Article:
Canola

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Concept.png Canola Rdf-icon.png

Canola oil, or canola for short, is a vegetable oil derived from a variety of rapeseed that is low in erucic acid, as opposed to colza oil. There are both edible and industrial forms produced from the seed of any of several cultivars of the plant family Brassicaceae, namely cultivars of Brassica napus L., Brassica rapa subsp. oleifera (syn. B. campestris L.), or Brassica juncea, which are also referred to as "canola". According to the Canola Council of Canada, an industry association, the official definition of canola is "Seeds of the genus Brassica (Brassica napus, Brassica rapa or Brassica juncea) from which the oil shall contain less than 2% erucic acid in its fatty acid profile and the solid component shall contain less than 30 micromoles of any one or any mixture of 3-butenyl glucosinolate, 4-pentenyl glucosinolate, 2-hydroxy-3 butenyl glucosinolate, and 2-hydroxy- 4-pentenyl glucosinolate per gram of air-dry, oil-free solid."[1]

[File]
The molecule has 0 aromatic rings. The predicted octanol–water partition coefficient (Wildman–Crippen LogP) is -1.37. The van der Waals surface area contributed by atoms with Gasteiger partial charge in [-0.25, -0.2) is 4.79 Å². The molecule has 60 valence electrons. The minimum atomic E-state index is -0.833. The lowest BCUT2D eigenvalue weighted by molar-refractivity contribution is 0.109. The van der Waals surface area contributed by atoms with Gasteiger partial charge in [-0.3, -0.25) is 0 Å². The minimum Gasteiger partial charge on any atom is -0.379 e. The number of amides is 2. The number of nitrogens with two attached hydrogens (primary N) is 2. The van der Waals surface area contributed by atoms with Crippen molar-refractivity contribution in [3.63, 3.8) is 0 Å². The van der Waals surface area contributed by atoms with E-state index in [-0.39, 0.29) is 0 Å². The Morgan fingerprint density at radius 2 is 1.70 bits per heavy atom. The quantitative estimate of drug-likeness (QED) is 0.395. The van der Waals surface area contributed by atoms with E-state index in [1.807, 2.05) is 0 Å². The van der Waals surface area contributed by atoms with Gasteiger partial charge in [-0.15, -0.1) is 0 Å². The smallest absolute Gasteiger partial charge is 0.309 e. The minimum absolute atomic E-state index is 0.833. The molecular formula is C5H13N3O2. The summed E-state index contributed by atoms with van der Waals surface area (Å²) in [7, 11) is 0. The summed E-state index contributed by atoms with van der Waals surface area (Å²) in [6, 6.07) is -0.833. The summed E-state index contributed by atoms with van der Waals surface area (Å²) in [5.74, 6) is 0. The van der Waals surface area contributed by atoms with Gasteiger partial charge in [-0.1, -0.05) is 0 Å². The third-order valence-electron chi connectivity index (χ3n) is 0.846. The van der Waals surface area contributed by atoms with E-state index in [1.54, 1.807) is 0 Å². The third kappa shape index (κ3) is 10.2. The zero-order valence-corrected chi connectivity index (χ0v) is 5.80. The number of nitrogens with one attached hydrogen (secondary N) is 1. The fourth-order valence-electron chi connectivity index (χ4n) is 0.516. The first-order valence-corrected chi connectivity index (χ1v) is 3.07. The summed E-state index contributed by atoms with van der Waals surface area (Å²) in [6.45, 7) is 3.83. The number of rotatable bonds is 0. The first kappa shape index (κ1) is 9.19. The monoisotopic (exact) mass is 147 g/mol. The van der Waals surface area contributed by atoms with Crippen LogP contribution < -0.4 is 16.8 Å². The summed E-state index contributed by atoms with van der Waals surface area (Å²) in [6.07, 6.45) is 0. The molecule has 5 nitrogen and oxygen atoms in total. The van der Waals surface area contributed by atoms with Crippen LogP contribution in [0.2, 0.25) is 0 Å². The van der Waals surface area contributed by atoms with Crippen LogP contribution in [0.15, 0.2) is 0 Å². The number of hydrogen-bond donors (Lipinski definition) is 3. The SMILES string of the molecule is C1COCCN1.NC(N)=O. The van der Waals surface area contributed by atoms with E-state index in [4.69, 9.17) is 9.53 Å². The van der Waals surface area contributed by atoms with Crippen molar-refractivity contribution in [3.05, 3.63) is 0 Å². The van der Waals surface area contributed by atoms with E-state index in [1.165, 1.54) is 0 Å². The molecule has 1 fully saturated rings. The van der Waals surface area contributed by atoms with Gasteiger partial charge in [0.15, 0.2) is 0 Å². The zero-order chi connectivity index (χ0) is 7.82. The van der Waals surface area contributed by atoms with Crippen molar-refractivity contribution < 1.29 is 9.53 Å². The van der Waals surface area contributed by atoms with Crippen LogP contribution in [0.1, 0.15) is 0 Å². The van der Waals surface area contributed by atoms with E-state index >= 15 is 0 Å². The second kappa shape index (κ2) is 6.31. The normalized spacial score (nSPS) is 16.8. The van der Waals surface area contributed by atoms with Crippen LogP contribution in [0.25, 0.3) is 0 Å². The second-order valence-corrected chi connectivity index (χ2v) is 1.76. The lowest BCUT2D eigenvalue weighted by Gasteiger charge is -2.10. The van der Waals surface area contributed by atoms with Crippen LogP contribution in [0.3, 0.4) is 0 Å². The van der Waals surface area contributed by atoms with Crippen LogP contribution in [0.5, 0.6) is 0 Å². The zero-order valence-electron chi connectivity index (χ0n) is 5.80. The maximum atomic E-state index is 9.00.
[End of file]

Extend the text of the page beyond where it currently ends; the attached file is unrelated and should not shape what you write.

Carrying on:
Consumption of the oil has become common in industrialised nations. It is also used as a source of biodiesel.

 

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References

  1. "What Is Canola?". Canola Council of Canada. Canola Council of Canada. Archived from the original on 18 June 2017. Retrieved 18 August 2017.Page Module:Citation/CS1/styles.css must have content model "Sanitized CSS" for TemplateStyles (current model is "plain text").
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